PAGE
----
Tuesday, April 7, 2015

If I Was Writing a Horror Movie Script I Would Start With a GPS {tales from the road}

Wrong is a feeling.  It's a slow-building pulse that pushes out from your belly and down on your chest.  It's not exactly like fear.  With fear you can't find humour.  But with 'wrong' your glass is still half-full while you're teetering on the edge of half-empty in a fate-tempting dance that can still crack a joke.

It was our second day.  We woke to snow and bitter winds in Bradford, Pennsylvania and, after swallowing down the pitiful motel continental breakfast and making the children stand by our fancy orange door for a photo, we piled into the piled-high station wagon, plugged our first stop destination into the GPS, got THE WORST COFFEE IN THE WORLD from a drive-thru window that said they were Tim Horton's {but I would swear up and down to high heaven that what they passed me was no Tim Horton's coffee but rather the steeped earwax of an angry ogre} and we hit the road.

Our first goal was Kinzua Bridge.  I discovered it's existence while plotting our road trip route and thought it would be an interesting place to stop and stretch our legs.  

The bridge is an engineering masterpiece hidden deep within the Northwestern Pennsylvania forest.  Built in the 1880's, it once soared 301 feet high and 2,053 feet across, making it the highest and longest railroad bridge in the world at that time.  The designer, C.R. Grimm, predicted it would last 100 years - and it did.  For generations, freight trains and later, excursion trains, roared across the Kinzua Viaduct and, since 1963, it has been the centerpiece of the Kinzua Bridge State Park.

I wanted to see it.  Not so much because it was an amazing bridge but because in 2003 a tornado tore through the forest and 11 of the 20 towers that held up the bridge were lifted, twisted and thrown onto the valley floor.  Within 30 seconds, nature had brought this mighty feat of engineering to it's knees, the bones of it's tragedy left as they landed, spread across the valley in a powerful display of nature and her frightful whims.

"Turn right in 500 metres."

Good old GPS.

I'd printed out the Map Quest directions and they didn't have us going far off the beaten path.  The GPS however, had some different plans.

If a highway is 'the beaten path' then we were in a field.  The road was narrow with tall grasses on either side that I might have touched had I put my hand out the window.

"Continue on road in 1 kilometre."

Not that there was anything else we could do.  There was no place to turn around.  There was swamp on one side and shabby clapboard homes rising up out of the grasses on the other.  

~ Silent prayers that we don't meet an oncoming vehicle, werewolf, or axe murderer ~

It went on and on.

"Are you sure this is right?" Scott asked as we passed a mailbox that looked like it had met the business end of a shotgun more than once.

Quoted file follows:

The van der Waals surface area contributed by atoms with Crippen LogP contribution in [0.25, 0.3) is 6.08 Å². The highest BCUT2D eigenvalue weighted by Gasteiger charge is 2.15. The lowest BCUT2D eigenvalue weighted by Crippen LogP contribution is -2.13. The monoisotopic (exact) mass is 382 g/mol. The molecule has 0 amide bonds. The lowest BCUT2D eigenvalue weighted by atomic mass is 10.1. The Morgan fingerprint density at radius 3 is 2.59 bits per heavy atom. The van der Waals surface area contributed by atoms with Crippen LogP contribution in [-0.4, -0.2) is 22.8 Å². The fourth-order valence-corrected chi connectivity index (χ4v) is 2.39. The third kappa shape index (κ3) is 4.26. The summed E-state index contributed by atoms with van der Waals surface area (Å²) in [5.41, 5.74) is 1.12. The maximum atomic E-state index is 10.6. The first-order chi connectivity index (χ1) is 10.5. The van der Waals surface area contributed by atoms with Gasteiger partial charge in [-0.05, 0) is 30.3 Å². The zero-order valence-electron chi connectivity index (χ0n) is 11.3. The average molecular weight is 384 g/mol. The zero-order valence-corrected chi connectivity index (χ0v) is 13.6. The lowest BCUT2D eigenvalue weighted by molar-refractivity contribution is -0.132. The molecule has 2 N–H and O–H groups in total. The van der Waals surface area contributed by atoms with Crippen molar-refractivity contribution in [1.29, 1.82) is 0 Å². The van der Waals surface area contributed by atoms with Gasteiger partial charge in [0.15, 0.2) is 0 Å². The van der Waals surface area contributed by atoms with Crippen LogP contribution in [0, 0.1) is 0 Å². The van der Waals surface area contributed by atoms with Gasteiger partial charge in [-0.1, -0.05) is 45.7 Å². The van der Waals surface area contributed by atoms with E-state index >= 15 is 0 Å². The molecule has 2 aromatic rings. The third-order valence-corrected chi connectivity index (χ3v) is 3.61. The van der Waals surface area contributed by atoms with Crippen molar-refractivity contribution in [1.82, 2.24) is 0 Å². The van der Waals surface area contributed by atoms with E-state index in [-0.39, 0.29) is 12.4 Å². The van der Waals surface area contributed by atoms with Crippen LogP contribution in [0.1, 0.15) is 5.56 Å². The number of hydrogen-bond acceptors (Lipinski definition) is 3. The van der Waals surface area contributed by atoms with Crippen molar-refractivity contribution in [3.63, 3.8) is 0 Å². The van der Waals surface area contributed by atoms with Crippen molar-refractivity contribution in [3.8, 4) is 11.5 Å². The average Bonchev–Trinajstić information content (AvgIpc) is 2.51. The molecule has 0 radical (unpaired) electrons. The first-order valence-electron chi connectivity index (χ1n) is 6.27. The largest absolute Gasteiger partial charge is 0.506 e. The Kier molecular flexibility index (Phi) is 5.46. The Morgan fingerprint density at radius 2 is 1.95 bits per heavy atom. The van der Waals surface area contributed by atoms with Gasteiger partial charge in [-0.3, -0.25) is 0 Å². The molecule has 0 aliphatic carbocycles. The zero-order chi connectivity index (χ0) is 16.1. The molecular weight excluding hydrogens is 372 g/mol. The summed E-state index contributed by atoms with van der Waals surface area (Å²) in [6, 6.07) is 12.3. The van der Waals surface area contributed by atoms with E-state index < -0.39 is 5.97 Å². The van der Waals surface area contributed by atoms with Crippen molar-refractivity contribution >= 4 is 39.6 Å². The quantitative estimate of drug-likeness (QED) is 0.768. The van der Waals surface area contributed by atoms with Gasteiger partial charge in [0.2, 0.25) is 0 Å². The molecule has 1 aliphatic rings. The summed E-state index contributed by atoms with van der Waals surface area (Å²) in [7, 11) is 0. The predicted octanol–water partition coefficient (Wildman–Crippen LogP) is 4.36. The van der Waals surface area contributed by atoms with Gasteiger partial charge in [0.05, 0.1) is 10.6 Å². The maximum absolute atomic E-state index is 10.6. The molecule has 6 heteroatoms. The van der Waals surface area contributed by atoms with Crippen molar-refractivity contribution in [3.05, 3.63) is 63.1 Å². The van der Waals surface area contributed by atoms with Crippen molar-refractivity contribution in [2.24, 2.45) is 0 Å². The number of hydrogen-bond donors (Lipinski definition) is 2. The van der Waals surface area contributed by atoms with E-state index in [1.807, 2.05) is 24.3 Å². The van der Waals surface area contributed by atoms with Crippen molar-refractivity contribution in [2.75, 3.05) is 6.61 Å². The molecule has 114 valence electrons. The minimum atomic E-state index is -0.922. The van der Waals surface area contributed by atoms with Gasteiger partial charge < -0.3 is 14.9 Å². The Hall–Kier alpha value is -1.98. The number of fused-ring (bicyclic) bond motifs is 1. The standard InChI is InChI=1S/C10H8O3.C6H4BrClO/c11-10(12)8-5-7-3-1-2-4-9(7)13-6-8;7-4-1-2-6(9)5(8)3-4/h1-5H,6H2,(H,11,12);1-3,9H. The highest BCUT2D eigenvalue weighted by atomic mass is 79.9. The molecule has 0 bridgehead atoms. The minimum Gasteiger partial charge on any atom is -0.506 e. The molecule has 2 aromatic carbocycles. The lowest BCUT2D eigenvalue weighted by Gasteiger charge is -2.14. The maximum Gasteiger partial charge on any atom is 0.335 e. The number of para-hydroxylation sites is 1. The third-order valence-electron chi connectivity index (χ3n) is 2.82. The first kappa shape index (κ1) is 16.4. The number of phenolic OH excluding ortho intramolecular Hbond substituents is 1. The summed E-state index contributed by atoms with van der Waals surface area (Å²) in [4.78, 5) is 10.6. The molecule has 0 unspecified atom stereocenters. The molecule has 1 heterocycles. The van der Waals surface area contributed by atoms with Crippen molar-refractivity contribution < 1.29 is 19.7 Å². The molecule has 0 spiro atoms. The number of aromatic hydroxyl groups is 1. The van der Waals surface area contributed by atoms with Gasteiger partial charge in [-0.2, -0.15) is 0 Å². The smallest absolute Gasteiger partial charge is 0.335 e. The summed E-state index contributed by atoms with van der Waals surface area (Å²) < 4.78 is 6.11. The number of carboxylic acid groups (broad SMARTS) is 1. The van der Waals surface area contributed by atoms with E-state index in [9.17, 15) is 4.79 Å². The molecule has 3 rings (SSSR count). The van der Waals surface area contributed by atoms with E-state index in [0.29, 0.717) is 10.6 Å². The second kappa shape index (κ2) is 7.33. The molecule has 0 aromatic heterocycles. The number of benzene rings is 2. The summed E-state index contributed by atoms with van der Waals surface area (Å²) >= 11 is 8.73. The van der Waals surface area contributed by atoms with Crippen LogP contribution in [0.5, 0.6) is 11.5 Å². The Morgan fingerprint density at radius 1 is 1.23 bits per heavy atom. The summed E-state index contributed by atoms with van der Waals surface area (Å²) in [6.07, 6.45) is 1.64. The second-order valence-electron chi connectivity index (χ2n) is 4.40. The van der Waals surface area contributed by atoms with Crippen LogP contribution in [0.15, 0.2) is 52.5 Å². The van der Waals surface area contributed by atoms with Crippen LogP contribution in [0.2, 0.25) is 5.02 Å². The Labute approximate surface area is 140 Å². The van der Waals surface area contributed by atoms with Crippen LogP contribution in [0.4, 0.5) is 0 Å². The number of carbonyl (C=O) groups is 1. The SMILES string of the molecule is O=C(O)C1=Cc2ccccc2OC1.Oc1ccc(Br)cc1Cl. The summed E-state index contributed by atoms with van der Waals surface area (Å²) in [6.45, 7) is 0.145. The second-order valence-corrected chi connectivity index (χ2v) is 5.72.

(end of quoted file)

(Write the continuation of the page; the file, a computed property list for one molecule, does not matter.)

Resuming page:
"You know," I said, "it'd make a great premise for a horror movie...if some nutcase could somehow manipulate a person's GPS and send them really far down an untraveled road, luring them into his kill zone* where no one could hear their screams**..."

Funny how narrow, lonely roads make you remember every scary movie you ever watched.

When the website said the bridge was 'hidden' it wasn't kidding but, after a long stretch of creepy, silent road we saw a sign peeking through and things finally opened up to bring us onto national park land.

And that wrong feeling went away as if it had never existed.

We had arrived.  We were fine. There were no killers lurking in the shadow of one of the biggest train bridges ever built.

Kinzua Bridge, Pennsylvania - road trip

Kinzua Bridge is really not a winter destination.  There was not another soul to be seen when we parked the car by a port-a-potty with a wicked lean. The bitter wind buffeted us as we picked our way through a snow choked path, tripping over old footprints that had hardened into hazards.

We were not dressed for it.  When your final destination is sunny South Carolina you don't think to pack big coats and boots and hats and mittens for everyone.

Kinzua Bridge, Pennsylvania - road trip
But we suffered through it because the bridge was awesome!


Kinzua Bridge, Pennsylvania - road trip
Kinzua Bridge, Pennsylvania - road trip

Kinzua Bridge, Pennsylvania


It would be incredible to go back in the summer when the forest below and around the bridge is in full leaf or in the fall when everything would be on fire with colour.  If you ever find yourself in Northwestern Pennsylvania, put this stop on your list - it's worth it! Creepy serial killer roads and all!


*I might write this script someday.  Don't steal it.
** If you do steal it, name a character after me - not the pathetic victim with running mascara - let me be the strong survivor who heartrendingly discovers the maniac is her long lost baby brother after she knocks him out and ties him to a tree with her blouse***
*** Don't steal that either - it's obviously gold.




2 comments :

  1. LOL just read this for the first time. The little star warnings at the bottom were 'gold'. You're hilarious!

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